Colles Fracture: Issues in Osteoporosis Patients

What is a Colles fracture? How Process Fractures In Osteoporosis Sufferers Can Happen?

Generally, people would use the hand as a footstool when they slip or fall to avoid the possibility of injury on the body of 'more important' such as the head. When the hand of 'must carry' the burden, there are other threats that are not less dangerous.

Colles' fracture is a fracture of the wrist that already have osteoporosis (bone loss). Typically, Colles' fracture-shaped transverse, complete, and a distance of about 2-3 cm above the joint line. Colles' fracture is more common in women over the age of 50 years. This is because they started osteoporotic bone.

Colles' fracture is also vulnerable to those who frequent falls, whether it's because of a slip or a risk sport. Usually, when dropped, prospective patients will try as much as possible to use their hands to hold the body in the open position and the hand in a position lying face down.
Colles Fracture: Issues in Osteoporosis Patients
Image By Ashish j29, via Wikimedia Commons

Received load-bearing hand when it will be forwarded to the wrist area which will lead to a broken wrist. Furthermore, the fractional part will be shifted towards the lower back, oblique exit, and open. This shift causes the shape of the forearm and the hand would seem to resemble inverted fork.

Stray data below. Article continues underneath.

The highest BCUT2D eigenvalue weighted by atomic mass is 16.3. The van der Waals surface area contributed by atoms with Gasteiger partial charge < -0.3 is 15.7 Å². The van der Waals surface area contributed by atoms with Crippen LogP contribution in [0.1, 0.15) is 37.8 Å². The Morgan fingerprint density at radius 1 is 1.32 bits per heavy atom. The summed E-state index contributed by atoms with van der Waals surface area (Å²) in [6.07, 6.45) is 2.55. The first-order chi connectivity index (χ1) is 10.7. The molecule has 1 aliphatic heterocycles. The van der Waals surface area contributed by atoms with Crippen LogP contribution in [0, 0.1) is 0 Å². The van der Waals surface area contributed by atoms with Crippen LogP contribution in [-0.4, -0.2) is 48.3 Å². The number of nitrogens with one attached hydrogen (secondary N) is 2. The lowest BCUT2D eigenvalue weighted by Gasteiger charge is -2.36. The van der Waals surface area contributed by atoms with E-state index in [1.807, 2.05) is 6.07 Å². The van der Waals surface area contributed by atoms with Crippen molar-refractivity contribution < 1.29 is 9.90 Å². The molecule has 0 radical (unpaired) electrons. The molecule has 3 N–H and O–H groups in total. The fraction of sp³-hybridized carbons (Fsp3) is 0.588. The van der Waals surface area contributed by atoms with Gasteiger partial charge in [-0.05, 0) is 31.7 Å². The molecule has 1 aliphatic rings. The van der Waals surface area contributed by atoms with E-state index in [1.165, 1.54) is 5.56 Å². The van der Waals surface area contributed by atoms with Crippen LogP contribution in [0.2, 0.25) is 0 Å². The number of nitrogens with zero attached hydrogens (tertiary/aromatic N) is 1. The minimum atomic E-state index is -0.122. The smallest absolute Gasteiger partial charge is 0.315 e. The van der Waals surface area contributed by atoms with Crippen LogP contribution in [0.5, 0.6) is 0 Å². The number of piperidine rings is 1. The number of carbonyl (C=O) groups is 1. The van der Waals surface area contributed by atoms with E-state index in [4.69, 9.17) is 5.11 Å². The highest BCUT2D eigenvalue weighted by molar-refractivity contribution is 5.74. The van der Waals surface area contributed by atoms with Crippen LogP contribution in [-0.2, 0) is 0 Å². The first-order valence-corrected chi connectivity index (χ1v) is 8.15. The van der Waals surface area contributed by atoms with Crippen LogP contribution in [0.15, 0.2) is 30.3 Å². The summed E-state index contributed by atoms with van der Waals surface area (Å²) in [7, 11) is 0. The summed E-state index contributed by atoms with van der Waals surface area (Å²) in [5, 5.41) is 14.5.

If the fracture occurs including the type that without a shift in fracture fragments, the diagnosis should be done with X-ray examination. However, to find out how many degrees of smash fractures and determine the exact location of the fault, radiological examination is also required.

That bit of information about what is Colles fractures (broken wrist)? What causes Colles' fracture and why it can occur in people with osteoporosis? May be useful for you!
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